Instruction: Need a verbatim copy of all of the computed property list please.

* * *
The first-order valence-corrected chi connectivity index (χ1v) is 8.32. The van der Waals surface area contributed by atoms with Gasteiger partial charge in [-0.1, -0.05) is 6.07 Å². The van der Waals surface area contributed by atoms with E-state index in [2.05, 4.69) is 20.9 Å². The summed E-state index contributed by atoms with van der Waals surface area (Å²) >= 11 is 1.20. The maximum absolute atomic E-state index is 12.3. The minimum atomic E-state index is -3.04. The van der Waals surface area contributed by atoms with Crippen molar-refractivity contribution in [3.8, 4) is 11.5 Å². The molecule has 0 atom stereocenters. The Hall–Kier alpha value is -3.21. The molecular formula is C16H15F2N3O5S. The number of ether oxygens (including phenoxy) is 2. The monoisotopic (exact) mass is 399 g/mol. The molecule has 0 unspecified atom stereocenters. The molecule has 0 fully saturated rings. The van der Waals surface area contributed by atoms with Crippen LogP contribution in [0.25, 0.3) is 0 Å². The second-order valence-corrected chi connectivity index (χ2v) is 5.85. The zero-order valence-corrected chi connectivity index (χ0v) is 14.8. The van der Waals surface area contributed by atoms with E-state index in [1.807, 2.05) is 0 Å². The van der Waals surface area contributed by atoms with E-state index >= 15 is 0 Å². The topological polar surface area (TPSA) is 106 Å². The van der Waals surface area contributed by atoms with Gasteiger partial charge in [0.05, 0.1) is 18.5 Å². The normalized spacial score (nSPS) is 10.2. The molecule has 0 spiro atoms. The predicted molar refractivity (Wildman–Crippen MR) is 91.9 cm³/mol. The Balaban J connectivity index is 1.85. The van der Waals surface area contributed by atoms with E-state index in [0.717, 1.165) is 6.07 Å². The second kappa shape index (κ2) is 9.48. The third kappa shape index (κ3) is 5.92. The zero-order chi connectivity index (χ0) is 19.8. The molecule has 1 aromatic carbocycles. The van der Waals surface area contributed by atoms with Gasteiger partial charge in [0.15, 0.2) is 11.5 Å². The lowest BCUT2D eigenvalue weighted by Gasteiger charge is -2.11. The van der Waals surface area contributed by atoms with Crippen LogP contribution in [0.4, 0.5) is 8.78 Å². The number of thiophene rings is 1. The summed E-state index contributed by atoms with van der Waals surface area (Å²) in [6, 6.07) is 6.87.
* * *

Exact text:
The first-order valence-corrected chi connectivity index (χ1v) is 8.32. The van der Waals surface area contributed by atoms with Gasteiger partial charge in [-0.1, -0.05) is 6.07 Å². The van der Waals surface area contributed by atoms with E-state index in [2.05, 4.69) is 20.9 Å². The summed E-state index contributed by atoms with van der Waals surface area (Å²) >= 11 is 1.20. The maximum absolute atomic E-state index is 12.3. The minimum atomic E-state index is -3.04. The van der Waals surface area contributed by atoms with Crippen molar-refractivity contribution in [3.8, 4) is 11.5 Å². The molecule has 0 atom stereocenters. The Hall–Kier alpha value is -3.21. The molecular formula is C16H15F2N3O5S. The number of ether oxygens (including phenoxy) is 2. The monoisotopic (exact) mass is 399 g/mol. The molecule has 0 unspecified atom stereocenters. The molecule has 0 fully saturated rings. The van der Waals surface area contributed by atoms with Crippen LogP contribution in [0.25, 0.3) is 0 Å². The second-order valence-corrected chi connectivity index (χ2v) is 5.85. The zero-order valence-corrected chi connectivity index (χ0v) is 14.8. The van der Waals surface area contributed by atoms with E-state index in [1.807, 2.05) is 0 Å². The van der Waals surface area contributed by atoms with E-state index >= 15 is 0 Å². The topological polar surface area (TPSA) is 106 Å². The van der Waals surface area contributed by atoms with Gasteiger partial charge in [0.05, 0.1) is 18.5 Å². The normalized spacial score (nSPS) is 10.2. The molecule has 0 spiro atoms. The predicted molar refractivity (Wildman–Crippen MR) is 91.9 cm³/mol. The Balaban J connectivity index is 1.85. The van der Waals surface area contributed by atoms with E-state index in [0.717, 1.165) is 6.07 Å². The second kappa shape index (κ2) is 9.48. The third kappa shape index (κ3) is 5.92. The zero-order chi connectivity index (χ0) is 19.8. The molecule has 1 aromatic carbocycles. The van der Waals surface area contributed by atoms with Gasteiger partial charge in [0.15, 0.2) is 11.5 Å². The lowest BCUT2D eigenvalue weighted by Gasteiger charge is -2.11. The van der Waals surface area contributed by atoms with Crippen LogP contribution in [0.4, 0.5) is 8.78 Å². The number of thiophene rings is 1. The summed E-state index contributed by atoms with van der Waals surface area (Å²) in [6, 6.07) is 6.87.